This data bus sharing by Instruction Store and Process Store affects the sequence of instructions that are to be executed by the Central Processor. An instruction directing the Central Processor to access (read from or write into) Process Store requires only one machine cycle, while an instruction directing the Central Processor to access Instruction Store requires two machine cycles. This means that the Central Processor can execute Process Store instructions in sequence, one after the other, for as long as needed, and it can also execute an Instruction Store instruction immediately following a Process Store instruction. However, it cannot execute two Instruction Store instructions, in sequence, nor can it execute a Process Store instruction immediately after an Instruction Store instruction, because of the shared data bus. The Central Processor will have been in the execution of an Instruction Store instruction only one machine cycle of the two required, when it starts executing the next instruction in sequence, and these two instructions cannot use the same data bus (IPO.DB or IPI,DB) simultaneously.

It is believed that a better understanding of the present invention will be obtained if there is an understanding of the overall function of each circuit in the CP, realizing the there are duplicate copies of the CP.

II. A. Processing Circuits of Central Processor Timing Generator Circuit (TGC) The Timing Generator Circuit 21 of FIGS. 1 and 2 (TGC) creates the timing intervals for the Central Processor. A more detailed functionalblock diagram for the TGCs of both Central Processors is shown in FIG. 3.

The TGC includes a level generator circuit 50 and creates eight timing intervals (or levels as they are referred to) every 4 useconds. Each pulse is picked off a delay line. For each timing interval, TGC produces a 500 nano second (ns) timing interval place level (PL) and a 400 ns. timing interval accept level (AL). Each sequence of 8 timing intervals is called a cycle. Nearly all sequential control in the CP is provided by the timing interval place and accept levels.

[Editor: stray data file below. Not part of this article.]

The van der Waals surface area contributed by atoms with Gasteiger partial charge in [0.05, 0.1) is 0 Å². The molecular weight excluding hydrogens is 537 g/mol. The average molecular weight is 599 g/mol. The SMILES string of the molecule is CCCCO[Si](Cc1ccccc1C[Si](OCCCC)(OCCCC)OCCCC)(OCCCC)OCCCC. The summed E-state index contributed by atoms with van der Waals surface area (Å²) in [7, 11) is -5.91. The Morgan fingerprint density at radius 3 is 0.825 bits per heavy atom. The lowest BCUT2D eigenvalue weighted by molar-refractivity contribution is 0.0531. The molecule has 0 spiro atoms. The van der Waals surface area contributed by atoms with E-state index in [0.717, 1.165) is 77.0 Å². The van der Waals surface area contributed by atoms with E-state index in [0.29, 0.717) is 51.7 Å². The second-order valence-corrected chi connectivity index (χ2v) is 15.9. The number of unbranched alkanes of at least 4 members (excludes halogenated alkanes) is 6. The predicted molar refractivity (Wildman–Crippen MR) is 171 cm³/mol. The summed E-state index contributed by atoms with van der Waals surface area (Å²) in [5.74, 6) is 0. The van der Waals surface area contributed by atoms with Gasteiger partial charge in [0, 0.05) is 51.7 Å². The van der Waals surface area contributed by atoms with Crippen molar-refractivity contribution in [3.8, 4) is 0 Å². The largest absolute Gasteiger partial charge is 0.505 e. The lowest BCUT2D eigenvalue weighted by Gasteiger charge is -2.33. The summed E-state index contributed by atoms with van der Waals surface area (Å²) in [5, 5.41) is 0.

Generally, the timing interval place levels are used to gate information out of flip-flop storage while timing interval accept levels are used to accept information into flip-flop storage.

The TGC in each CP generate timing levels. To assure synchronism between CPs, Timing levels generated in the active CP control both CPs. A switching network 51 actuated by a switching control circuit 52 in each TGC transmits (if it is in the active CP) or receives the timing levels from the active TGC, and

supplies them to the CP circuits. The standby CP may be stopped by directing the TGS in the standby CP to inhibit reception of timing levels. The TGS also notifies the Recovery Control Circuit 29 (RCC) and Timing Monitor Circuit 27 (TMC) for maintenance purposes whenever the CPs active/standby status changes.

Processor Control Circuit (PCC) The FCC 22 (see FIG. 4 for a more detailed functional block diagram) includes instruction fetch and decode circuits 53 which decode each instruction and generate the control signals required to execute the instruction and to read the next instruction from IS.